Balkans To The World

Traveling around the world is one of the most amazing hobbies. You can learn about new cultures, taste amazing cuisine, and find new friends. Though, sometimes your trip might get boring and dull. In this case, test your luck at a New Zealand online casino and you will gain a good portion of adrenaline. Today, we would like to share some most amazing and unknown places to travel to the Balkan region. The Balkans are famous for their unstable political situation in some regions. Though, most of the territory is a great place for tourism. We would like to persuade you that the Balkans is the Mediterranean pearl that invites people from all over the world. 

The Balkans region is known for its rich history and stunning scenery, but there are also many lesser-known places to explore. Here are 10 of the most unknown places to visit in the Balkans:

Lake Ohrid, Macedonia

Visit one of the oldest lakes on our planet, dating back around three million years. Lake Ohrid is also one of the deepest, reaching a depth of 288 meters. The lake is home to over 200 species of fish, including the Ohrid trout, which is found nowhere else in the world.

Pirin National Park, Bulgaria

Pirin National Park is a UNESCO World Heritage Site located in the southwest of Bulgaria. The park is home to the country’s tallest mountain, Mount Vihren (2,914 meters), as well as a number of glacial lakes, forests, and meadows.

 Rila Monastery, Bulgaria

The Rila Monastery is the largest and most famous monastery in Bulgaria. Founded in the 10th century, it is located in the Rila mountains and is a UNESCO World Heritage Site. The monastery is home to around 60 monks and is a popular place of pilgrimage for Orthodox Christians.

 Sveti Stefan, Montenegro

Sveti Stefan is a small island off the coast of Montenegro. Once a fishing village, it was transformed into a luxury resort in the 1960s. Today, the island is home to a number of high-end hotels and restaurants.

 Durmitor National Park, Montenegro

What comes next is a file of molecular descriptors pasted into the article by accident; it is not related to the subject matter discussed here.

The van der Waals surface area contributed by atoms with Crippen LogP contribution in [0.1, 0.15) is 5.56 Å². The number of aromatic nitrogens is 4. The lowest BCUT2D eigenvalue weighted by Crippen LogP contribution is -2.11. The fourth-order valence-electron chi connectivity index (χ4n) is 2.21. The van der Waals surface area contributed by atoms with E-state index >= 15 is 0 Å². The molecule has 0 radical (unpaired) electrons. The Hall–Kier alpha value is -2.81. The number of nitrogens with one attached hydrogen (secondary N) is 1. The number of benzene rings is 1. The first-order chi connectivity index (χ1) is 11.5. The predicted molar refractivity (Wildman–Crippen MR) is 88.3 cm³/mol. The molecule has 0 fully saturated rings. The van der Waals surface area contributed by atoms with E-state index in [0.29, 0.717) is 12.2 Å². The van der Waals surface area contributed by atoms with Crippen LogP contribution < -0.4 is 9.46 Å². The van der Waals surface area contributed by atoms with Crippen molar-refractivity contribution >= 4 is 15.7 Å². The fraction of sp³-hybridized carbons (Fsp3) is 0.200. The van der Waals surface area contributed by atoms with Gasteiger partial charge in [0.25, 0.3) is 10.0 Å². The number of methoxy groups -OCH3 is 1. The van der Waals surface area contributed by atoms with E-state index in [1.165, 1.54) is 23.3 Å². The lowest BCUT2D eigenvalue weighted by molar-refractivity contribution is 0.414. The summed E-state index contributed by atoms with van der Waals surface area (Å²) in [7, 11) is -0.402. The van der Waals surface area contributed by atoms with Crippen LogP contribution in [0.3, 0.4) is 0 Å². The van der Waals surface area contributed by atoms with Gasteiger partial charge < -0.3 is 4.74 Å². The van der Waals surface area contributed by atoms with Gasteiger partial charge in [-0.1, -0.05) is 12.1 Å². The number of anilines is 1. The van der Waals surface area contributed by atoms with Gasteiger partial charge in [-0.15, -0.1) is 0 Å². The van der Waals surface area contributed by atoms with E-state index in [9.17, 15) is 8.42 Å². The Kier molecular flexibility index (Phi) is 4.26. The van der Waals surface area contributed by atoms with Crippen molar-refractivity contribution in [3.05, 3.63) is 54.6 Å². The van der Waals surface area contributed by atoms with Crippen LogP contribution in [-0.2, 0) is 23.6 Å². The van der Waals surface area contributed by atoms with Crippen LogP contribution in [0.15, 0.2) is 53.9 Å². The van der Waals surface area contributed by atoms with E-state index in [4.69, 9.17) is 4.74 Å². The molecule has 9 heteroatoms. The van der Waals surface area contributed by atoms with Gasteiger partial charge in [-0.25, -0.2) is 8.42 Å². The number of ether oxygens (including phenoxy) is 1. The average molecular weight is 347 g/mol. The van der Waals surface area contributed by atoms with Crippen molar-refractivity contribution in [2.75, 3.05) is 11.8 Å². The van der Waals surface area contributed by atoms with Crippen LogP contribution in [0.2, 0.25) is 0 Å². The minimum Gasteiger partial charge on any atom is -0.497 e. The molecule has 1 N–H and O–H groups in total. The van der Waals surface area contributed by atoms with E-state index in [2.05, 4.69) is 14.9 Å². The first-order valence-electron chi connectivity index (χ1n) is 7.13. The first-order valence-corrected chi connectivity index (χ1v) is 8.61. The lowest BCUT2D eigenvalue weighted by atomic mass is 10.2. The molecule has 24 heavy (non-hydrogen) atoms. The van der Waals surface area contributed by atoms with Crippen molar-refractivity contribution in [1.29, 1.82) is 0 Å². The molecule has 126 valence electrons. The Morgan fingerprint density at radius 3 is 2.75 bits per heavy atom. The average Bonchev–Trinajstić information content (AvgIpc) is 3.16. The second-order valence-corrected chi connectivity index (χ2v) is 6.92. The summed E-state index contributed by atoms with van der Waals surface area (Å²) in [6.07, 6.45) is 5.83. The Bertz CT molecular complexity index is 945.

Durmitor National Park is located in the northwest of Montenegro and is home to the country’s highest mountain, Bobotov Kuk (2,522 meters). The park is also home to 18 glacial lakes, known as ‘mountain eyes’, as well as forests, meadows, and waterfalls.

Kotor, Montenegro

Kotor is a medieval town located in Montenegro’s Bay of Kotor. A UNESCO World Heritage Site, it is known for its Venetian architecture and its well-preserved old town. Kotor is also home to a number of Orthodox churches and monasteries.

Plitvice Lakes National Park, Croatia

One of the most famous parks in Croatia that can be visited for free. It is also home to a series of 16 interconnected lakes. The Plitvice lakes national park is also home to a number of waterfalls, including the tallest in Croatia, the 78-meter-tall Veliki Slap.

Hvar, Croatia

Hvar is a small Croatian island located in the Adriatic Sea. It is known for its Mediterranean climate and its lavender fields. The island is also home to a number of historic buildings, including the 15th-century Hvar Fortress.

 Mostar, Bosnia, and Herzegovina

Mostar is a city located in Bosnia and Herzegovina’s Herzegovina region. It is most famous for its Old Bridge, which was built in the 16th century and spans the Neretva river. The city is also home to a number of Ottoman-era buildings, including the Koski Mehmed-Pasha Mosque.

Sarajevo, Bosnia and Herzegovina

Visit the capital of Bosnia and Herzegovina Sarajevo. It is a city with a rich history. It used to be under Ottoman, Austro-Hungarian, and Yugoslav control. Today, the city is known for its multiculturalism and its many mosques, churches, and synagogues.

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